Kyber Pakhtunkhwa (KPK): Together with the provincial authorities, the humanitarian community is assessing conditions for the return of conflict-affected IDPs from South Waziristan and Orakzai districts. In follow up to a recent security and inter-cluster rapid needs assessment undertaken in South Waziristan, a Returns Intention Surveys (RIS) has been launched for those IDPs originating from South Waziristan as well as Orakzai where the Government envisages returns. An inter-agency returns task force has been established to ensure safe and voluntary returns of IDPs.

ActionAid Response:

As November 2010, we have reached 18,188 families with immediate relief including food, NFIs, hygiene kits and fodder for livestock. We will be reaching 11,467 more households in next 5 months focusing on protection, psychosocial support and cash for work activities.   

In Layyah and Kot Adu (South Punjab), we are supporting 300 extremely vulnerable families each in house construction by providing them Material and Cash for Work, the three month project started from November, 2010.

One year early recovery and rehabilitation project funded by AusAID project to support 2,600 families in Punjab has started in November, 2010 focusing on establishing women and child friendly spaces, providing goats and poultry to women to support their livelihood, supporting kitchen gardens for women and providing related trainings and support for women’s enterprise development (small shops and businesses).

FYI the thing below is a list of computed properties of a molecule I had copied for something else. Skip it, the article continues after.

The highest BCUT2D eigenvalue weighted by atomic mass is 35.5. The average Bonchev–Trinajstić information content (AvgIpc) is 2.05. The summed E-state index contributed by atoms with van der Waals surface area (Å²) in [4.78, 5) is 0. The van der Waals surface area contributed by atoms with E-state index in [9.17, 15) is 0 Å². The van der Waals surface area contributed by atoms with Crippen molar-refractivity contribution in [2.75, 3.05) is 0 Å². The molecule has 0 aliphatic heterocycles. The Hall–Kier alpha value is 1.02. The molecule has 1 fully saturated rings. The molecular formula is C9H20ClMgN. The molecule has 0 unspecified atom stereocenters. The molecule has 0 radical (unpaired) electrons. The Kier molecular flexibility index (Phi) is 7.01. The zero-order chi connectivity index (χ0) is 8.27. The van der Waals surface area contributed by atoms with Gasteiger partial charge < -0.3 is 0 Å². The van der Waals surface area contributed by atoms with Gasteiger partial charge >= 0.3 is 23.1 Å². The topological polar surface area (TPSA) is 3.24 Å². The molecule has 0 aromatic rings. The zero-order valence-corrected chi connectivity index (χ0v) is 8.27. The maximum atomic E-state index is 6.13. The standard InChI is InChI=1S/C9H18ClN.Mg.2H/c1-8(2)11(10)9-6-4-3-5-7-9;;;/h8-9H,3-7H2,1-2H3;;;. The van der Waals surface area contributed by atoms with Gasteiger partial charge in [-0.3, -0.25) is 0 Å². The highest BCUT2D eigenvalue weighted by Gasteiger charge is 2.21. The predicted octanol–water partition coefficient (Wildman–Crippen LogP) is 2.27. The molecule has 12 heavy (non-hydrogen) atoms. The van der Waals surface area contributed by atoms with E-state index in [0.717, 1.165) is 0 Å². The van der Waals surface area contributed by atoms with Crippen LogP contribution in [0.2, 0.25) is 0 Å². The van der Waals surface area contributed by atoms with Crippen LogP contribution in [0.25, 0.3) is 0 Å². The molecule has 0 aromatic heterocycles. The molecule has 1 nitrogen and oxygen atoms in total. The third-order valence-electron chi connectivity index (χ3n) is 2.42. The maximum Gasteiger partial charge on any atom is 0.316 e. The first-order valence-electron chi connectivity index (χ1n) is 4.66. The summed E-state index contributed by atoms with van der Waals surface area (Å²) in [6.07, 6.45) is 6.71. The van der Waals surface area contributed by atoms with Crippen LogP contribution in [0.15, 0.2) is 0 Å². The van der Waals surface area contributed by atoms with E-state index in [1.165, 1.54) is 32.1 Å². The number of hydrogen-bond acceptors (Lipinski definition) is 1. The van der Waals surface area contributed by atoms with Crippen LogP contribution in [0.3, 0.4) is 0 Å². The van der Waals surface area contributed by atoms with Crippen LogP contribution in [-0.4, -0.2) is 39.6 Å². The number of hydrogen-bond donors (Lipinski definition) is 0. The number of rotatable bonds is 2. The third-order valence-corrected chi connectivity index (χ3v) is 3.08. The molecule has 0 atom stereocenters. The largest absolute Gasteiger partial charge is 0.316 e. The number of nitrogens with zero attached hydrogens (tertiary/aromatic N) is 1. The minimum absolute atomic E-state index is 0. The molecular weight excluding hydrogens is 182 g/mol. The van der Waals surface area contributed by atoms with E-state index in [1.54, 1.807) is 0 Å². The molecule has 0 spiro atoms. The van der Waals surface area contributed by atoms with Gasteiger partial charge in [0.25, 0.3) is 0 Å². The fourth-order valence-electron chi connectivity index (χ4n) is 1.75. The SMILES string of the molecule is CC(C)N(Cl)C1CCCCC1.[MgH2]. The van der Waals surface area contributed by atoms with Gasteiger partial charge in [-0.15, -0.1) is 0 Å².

Sindh’s Kashmore district is one of the worst affected area where ActionAid is helping flood affected communities in relief and early recovery. we are developing women and child friendly spaces in addition to using street theatre for community awareness on disaster preparedness, women’s rights  and protection issues. A large number of schools have been damaged or destroyed in Kashmore (Sindh) due to which children’s education is hampered. Our Child friendly spaces are helping children learn and play under the supervision of trained facilitators who belong to the same area. These facilitators have been hired and trained by ActionAid.

Story from South Punjab:

45 years old Maqsood Mai, from Bait Wasava Shumali (Layyah District-south Punjab). Maqsood Mai’s mud house collapsed and was washed away in the floods. She received food, mattresses and hygiene kit from Avaaz funded project which ActionAid carried out through local partner Participatory Welfare services. Four months after the floods, Maqsood Mai has managed to re-construct one room where she puts her children to sleep.